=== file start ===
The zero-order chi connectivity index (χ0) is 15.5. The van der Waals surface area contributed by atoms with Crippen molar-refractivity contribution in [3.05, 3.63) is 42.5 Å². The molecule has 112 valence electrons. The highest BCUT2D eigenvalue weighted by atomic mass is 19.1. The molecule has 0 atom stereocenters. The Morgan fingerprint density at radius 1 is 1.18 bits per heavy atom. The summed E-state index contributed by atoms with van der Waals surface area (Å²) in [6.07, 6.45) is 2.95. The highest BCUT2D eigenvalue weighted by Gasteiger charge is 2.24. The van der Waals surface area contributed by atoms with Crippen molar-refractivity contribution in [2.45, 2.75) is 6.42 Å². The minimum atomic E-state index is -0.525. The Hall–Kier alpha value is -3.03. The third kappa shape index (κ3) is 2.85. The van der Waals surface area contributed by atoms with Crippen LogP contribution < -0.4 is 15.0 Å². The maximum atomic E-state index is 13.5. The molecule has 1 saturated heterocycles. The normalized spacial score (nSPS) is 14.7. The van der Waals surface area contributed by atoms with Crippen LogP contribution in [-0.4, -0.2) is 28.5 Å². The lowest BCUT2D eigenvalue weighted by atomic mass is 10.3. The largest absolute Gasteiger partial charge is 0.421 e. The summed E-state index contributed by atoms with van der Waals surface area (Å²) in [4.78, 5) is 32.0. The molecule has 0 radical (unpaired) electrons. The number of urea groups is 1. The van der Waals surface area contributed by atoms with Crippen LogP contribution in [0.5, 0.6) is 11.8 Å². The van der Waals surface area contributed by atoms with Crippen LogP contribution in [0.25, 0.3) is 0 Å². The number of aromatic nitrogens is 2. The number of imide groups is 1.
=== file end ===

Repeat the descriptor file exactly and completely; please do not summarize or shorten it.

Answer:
The zero-order chi connectivity index (χ0) is 15.5. The van der Waals surface area contributed by atoms with Crippen molar-refractivity contribution in [3.05, 3.63) is 42.5 Å². The molecule has 112 valence electrons. The highest BCUT2D eigenvalue weighted by atomic mass is 19.1. The molecule has 0 atom stereocenters. The Morgan fingerprint density at radius 1 is 1.18 bits per heavy atom. The summed E-state index contributed by atoms with van der Waals surface area (Å²) in [6.07, 6.45) is 2.95. The highest BCUT2D eigenvalue weighted by Gasteiger charge is 2.24. The van der Waals surface area contributed by atoms with Crippen molar-refractivity contribution in [2.45, 2.75) is 6.42 Å². The minimum atomic E-state index is -0.525. The Hall–Kier alpha value is -3.03. The third kappa shape index (κ3) is 2.85. The van der Waals surface area contributed by atoms with Crippen LogP contribution < -0.4 is 15.0 Å². The maximum atomic E-state index is 13.5. The molecule has 1 saturated heterocycles. The normalized spacial score (nSPS) is 14.7. The van der Waals surface area contributed by atoms with Crippen LogP contribution in [-0.4, -0.2) is 28.5 Å². The lowest BCUT2D eigenvalue weighted by atomic mass is 10.3. The largest absolute Gasteiger partial charge is 0.421 e. The summed E-state index contributed by atoms with van der Waals surface area (Å²) in [4.78, 5) is 32.0. The molecule has 0 radical (unpaired) electrons. The number of urea groups is 1. The van der Waals surface area contributed by atoms with Crippen LogP contribution in [0.5, 0.6) is 11.8 Å². The van der Waals surface area contributed by atoms with Crippen LogP contribution in [0.25, 0.3) is 0 Å². The number of aromatic nitrogens is 2. The number of imide groups is 1.